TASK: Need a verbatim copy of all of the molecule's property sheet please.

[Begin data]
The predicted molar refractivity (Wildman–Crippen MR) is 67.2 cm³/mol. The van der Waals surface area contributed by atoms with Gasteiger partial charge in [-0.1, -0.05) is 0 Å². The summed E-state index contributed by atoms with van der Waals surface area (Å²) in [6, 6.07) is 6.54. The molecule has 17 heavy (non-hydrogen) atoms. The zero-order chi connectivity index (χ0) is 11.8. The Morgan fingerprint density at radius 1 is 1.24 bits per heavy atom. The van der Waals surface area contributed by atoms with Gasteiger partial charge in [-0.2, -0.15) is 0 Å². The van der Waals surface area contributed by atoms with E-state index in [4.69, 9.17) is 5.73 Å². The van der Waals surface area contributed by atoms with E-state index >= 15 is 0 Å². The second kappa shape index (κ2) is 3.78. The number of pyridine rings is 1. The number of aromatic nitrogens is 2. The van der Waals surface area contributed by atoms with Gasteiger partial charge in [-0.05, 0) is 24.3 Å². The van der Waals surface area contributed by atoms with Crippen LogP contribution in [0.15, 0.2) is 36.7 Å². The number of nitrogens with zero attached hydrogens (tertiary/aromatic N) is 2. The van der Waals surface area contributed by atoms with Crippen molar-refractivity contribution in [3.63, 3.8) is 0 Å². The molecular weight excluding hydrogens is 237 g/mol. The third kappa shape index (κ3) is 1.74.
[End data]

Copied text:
The predicted molar refractivity (Wildman–Crippen MR) is 67.2 cm³/mol. The van der Waals surface area contributed by atoms with Gasteiger partial charge in [-0.1, -0.05) is 0 Å². The summed E-state index contributed by atoms with van der Waals surface area (Å²) in [6, 6.07) is 6.54. The molecule has 17 heavy (non-hydrogen) atoms. The zero-order chi connectivity index (χ0) is 11.8. The Morgan fingerprint density at radius 1 is 1.24 bits per heavy atom. The van der Waals surface area contributed by atoms with Gasteiger partial charge in [-0.2, -0.15) is 0 Å². The van der Waals surface area contributed by atoms with E-state index in [4.69, 9.17) is 5.73 Å². The van der Waals surface area contributed by atoms with E-state index >= 15 is 0 Å². The second kappa shape index (κ2) is 3.78. The number of pyridine rings is 1. The number of aromatic nitrogens is 2. The van der Waals surface area contributed by atoms with Gasteiger partial charge in [-0.05, 0) is 24.3 Å². The van der Waals surface area contributed by atoms with Crippen LogP contribution in [0.15, 0.2) is 36.7 Å². The number of nitrogens with zero attached hydrogens (tertiary/aromatic N) is 2. The van der Waals surface area contributed by atoms with Crippen molar-refractivity contribution in [3.63, 3.8) is 0 Å². The molecular weight excluding hydrogens is 237 g/mol. The third kappa shape index (κ3) is 1.74.